There are a high set of standards of behavior in a game that champions itself as ‘upholding the rules’, as much as professional golf does. The PGA Tour lauding itself as a huge charitable contributor, where the professional game is played in an arena of ‘entertainment’ of paying spectators and viewed by millions through the scrutiny of the television lens. Those lens pay a very hefty price to cover the product of the tour as well as pay a good piece of the purses, which pay the players, and indirectly the caddies as well, while at the same time the press report the print copy to the sports pages for the fans of the game of golf around the world on a daily basis. 

But professional golf purports to offer something more, some higher moral standard beyond just sport for sports sake. So when there is perceived infraction of this  higher ‘standard’ of behavior, people, spectators and fans, will at times be justifiably, and sometimes not so justifiably, be appalled.  So, in this light was Steve Williams wrong here? Did Steves reactions cross that line? Did they ‘devalue’ professional golf's product, or goal as it is sometimes justly and sometimes not set to such a higher standard? Was his reaction ‘over the top’?

First of all, the fan was wrong in that he brought his camera into the playing area where they are clearly banned and his actions intruded into that field of play resulting in a very embarrassing incident for him. Even so, there are appropriate people at every golf tournament who are there to enforce these types of infractions.  Was Steve Williams wrong to 'take the law into his own hands' so to speak?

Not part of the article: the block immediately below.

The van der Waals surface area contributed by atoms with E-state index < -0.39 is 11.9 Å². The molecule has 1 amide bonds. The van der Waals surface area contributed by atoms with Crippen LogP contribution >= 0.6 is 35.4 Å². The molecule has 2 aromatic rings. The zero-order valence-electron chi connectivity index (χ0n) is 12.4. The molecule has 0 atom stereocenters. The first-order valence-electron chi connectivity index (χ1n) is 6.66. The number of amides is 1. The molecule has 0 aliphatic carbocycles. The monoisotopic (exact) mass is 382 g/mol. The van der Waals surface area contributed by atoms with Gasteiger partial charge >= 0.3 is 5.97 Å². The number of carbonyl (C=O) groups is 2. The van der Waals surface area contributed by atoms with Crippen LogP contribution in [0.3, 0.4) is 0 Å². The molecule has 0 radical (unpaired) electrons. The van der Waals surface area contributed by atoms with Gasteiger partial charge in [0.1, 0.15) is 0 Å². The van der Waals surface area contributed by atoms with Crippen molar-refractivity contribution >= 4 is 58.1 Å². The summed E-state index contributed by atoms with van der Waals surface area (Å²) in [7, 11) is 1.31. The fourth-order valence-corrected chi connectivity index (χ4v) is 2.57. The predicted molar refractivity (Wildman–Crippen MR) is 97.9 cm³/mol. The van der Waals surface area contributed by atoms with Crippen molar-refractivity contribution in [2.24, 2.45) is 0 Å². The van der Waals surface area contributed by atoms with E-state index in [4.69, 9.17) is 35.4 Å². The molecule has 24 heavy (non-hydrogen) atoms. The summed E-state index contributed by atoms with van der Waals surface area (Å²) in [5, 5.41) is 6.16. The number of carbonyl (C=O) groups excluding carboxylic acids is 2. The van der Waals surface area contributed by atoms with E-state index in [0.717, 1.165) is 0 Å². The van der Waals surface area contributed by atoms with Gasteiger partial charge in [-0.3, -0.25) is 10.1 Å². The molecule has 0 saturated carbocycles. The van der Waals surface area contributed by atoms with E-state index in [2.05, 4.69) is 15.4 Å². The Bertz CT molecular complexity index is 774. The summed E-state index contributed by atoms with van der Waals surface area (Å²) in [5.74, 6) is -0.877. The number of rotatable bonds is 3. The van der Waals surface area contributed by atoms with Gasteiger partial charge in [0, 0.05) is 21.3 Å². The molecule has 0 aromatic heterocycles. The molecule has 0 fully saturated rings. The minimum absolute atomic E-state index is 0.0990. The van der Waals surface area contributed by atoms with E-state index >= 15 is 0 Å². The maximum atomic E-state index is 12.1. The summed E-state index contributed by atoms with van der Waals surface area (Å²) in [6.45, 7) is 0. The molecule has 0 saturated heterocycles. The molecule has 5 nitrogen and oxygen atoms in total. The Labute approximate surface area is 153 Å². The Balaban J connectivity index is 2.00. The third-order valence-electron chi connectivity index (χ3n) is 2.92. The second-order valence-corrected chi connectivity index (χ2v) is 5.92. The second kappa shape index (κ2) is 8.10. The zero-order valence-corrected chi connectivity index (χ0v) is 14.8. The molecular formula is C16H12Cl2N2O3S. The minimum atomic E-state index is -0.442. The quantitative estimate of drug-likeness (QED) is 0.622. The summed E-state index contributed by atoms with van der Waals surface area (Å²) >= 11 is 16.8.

Caddying for the best player in golf comes a greater responsibility. I would have to say that yes, he was ‘over the line’. Even though at the time in his mind (I presume) he thought he was doing his job. And I also think he knew he was at the ‘Skins Game’ –hardly a modicum of Major Titles. And he probably knew he could get away with his actions there.  (However, I don’t pretend to speak for Steve here).  

And so, in a more general way, should the caddies and players lighten up? Which includes admitting that we’re wrong sometimes when we really are? Certainly. We shouldn’t forget that the game is being played in front of, and for the fans of professional golf everywhere.

I think that this situation could be easily remedied, as in giving this fan a new camera, "an apology from the Woods Team", or something like that. Even if it gets done privately. Public statements and apologies here though are not likely. (A chat about the incident between Tim Finchem, commissioner of the PGA Tour, likely, even if it’s in passing conversation with the full entertainment value for the money -Tiger Woods)

(Update: Tiger got fined, the camera was replaced, and a 'stupid' fan is rebuked for his dumb play as well.  So all sides are 'happy')

Bob Whitbread